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  • Writer's pictureJoseph Greenberg

Introduction to the Gospels and Acts – Besorah

The Tree of Life Version (TLV) follows the Jewish order of the Hebrew Scriptures, and the story of the New Covenant in the Greek Scriptures flows directly from what came first. This story becomes a universal story for all people, times, and places. It becomes our story too!

Second Chronicles ends with the decree that God had appointed King Cyrus to build His house in Jerusalem. Yet God never filled this rebuilt house with His Presence. Since God had filled both the Tabernacle and the first Temple, it seemed odd that this latest house was not filled. Yet King Cyrus’s words close the Hebrew canon: “Whoever among you of all His people may go up and may ADONAI his God be with him” (2 Chron. 36:23).

Over five hundred years passed. Finally, the Good News of Matthew answers the outstanding question. Messiah Yeshua, the son of David, the son of Abraham, has come into the world to fulfill prophecy and to build the house. Matthew highlights Yeshua’s humble beginnings. Yet at the same time, Yeshua is the fulfillment of Jewish hopes, the promised Messiah, the authoritative teacher, and for those with eyes to see, the coming King of Israel. So begins the Good News of the New Covenant.

Peter’s travel companion Mark, writing the earliest gospel account, paints a vivid picture of the kingdom of God breaking in—with miracles, victories over demons, and supernatural healings. Much in the way that Moses had performed signs and wonders leading up to the covenant at Sinai, now Yeshua performs signs and wonders leading up to the New Covenant. Yet despite the astounding miracles, no Jewish person had eyes to see that Yeshua was greater than Moses and higher than the angels. But after His death, all this would change.

Paul’s travel companion Luke, writing the most historically detailed account, devotes nearly half of his book to the events of Yeshua’s final journey to Jerusalem. Luke, a doctor, functions as historian par excellence. These first three gospel accounts reinforce the Good News of Yeshua’s life story and how His atoning death and resurrection inaugurated the New Covenant.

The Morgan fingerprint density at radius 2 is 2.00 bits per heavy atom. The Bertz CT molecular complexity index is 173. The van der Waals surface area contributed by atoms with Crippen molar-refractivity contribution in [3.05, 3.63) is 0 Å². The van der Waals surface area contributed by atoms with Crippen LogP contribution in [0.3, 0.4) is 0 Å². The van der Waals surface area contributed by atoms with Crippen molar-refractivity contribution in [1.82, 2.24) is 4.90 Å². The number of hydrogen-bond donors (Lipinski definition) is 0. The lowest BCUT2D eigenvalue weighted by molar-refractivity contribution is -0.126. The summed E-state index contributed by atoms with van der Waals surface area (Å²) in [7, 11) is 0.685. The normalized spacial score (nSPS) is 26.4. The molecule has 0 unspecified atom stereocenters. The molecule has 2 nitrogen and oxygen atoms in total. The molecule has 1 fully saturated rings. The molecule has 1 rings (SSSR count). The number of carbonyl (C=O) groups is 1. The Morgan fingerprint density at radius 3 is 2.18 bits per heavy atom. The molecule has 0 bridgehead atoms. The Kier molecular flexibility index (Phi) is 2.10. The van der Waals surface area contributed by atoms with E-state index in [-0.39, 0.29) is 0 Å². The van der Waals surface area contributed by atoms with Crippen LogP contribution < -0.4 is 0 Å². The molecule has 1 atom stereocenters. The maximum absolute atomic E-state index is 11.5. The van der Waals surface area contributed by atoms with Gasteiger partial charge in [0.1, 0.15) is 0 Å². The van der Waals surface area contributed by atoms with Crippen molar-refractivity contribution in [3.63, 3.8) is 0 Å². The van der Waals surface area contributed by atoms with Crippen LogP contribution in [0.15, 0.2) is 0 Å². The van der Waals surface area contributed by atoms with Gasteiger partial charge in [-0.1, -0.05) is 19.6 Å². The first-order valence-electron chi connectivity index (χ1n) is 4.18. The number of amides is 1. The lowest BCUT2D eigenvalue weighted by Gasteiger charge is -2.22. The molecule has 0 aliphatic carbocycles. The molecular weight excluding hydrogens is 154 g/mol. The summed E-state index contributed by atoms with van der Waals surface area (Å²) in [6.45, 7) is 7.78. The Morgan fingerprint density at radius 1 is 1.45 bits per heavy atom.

Written last, the Good News according to John records Yeshua’s signs and wonders as a witness to Jewish people that Yeshua is Mashiach Ben-Elohim. Those who believe in Yeshua will have abundance of life, including everlasting life in the world-to-come. Ironically, the first Jewish person to explicitly acknowledge Yeshua’s deity is Thomas, as he exclaims, “My Lord and my God!” (John 20:28). And this takes place only after he personally witnesses Yeshua’s post-resurrection appearance!

The book of Acts, authored by Luke as a second historical volume, continues the story after Yeshua’s resurrection from the dead. A crowd witnesses Yeshua’s ascension from the Mount of Olives to the heavens. Not even satan had been able to exalt himself over God’s throne, and yet God raises Yeshua to be seated at His right hand! To the strictly monotheistic Jewish crowd who witnessed the event, this proved Yeshua’s deity. Only the Son of God, Ben-Elohim, could fulfill Psalm 110 and be seated beside God! No more would the disciples fear for their lives. Their witness would go, as commanded, to the ends of the earth.

More was to come. On Shavuot, the Ruach ha-Kodesh filled the Jewish believers who were waiting for power to come from on High. Such power radiated God’s holiness to each one who was filled. The rest of the book of Acts records the power of the Ruach at work through Stephen, Philip, Peter, Mark, Barnabas, Paul, Luke, Silas, and others. The Word spreads throughout Judea, Samaria, and distant parts of the Roman Empire. Messiah’s community expands to include Hellenistic Jews in the Diaspora, God-fearing Gentiles, and former pagans.

The work continues. Through Yeshua, those who believe are now granted direct access to God’s throne. God’s kedoshim become living carriers of God’s Word, “holy ones” indwelt by the permanent Presence of God’s Spirit. The Ruach now abides in hearts of living flesh! Stone by stone, the Ruach continues the work of building God’s House. And the words of Yeshua remain: “I am with you always, even to the end of the age” (Matt. 28:20).

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